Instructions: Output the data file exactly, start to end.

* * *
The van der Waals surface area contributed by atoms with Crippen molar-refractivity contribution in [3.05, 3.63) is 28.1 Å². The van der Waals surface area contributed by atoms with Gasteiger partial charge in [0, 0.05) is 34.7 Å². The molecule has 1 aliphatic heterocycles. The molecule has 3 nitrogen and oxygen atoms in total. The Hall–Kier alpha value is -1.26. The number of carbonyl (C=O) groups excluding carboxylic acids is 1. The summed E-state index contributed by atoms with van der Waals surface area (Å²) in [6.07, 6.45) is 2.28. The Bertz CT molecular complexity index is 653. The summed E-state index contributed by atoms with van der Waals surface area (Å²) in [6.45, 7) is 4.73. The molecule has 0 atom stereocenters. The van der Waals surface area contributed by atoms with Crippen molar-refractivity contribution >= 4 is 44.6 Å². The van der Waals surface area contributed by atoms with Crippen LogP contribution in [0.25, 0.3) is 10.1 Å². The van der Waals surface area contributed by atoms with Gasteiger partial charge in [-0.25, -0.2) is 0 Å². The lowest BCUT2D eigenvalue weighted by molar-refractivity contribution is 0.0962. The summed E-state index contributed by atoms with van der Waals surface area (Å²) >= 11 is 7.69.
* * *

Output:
The van der Waals surface area contributed by atoms with Crippen molar-refractivity contribution in [3.05, 3.63) is 28.1 Å². The van der Waals surface area contributed by atoms with Gasteiger partial charge in [0, 0.05) is 34.7 Å². The molecule has 1 aliphatic heterocycles. The molecule has 3 nitrogen and oxygen atoms in total. The Hall–Kier alpha value is -1.26. The number of carbonyl (C=O) groups excluding carboxylic acids is 1. The summed E-state index contributed by atoms with van der Waals surface area (Å²) in [6.07, 6.45) is 2.28. The Bertz CT molecular complexity index is 653. The summed E-state index contributed by atoms with van der Waals surface area (Å²) in [6.45, 7) is 4.73. The molecule has 0 atom stereocenters. The van der Waals surface area contributed by atoms with Crippen molar-refractivity contribution >= 4 is 44.6 Å². The van der Waals surface area contributed by atoms with Crippen LogP contribution in [0.25, 0.3) is 10.1 Å². The van der Waals surface area contributed by atoms with Gasteiger partial charge in [-0.25, -0.2) is 0 Å². The lowest BCUT2D eigenvalue weighted by molar-refractivity contribution is 0.0962. The summed E-state index contributed by atoms with van der Waals surface area (Å²) >= 11 is 7.69.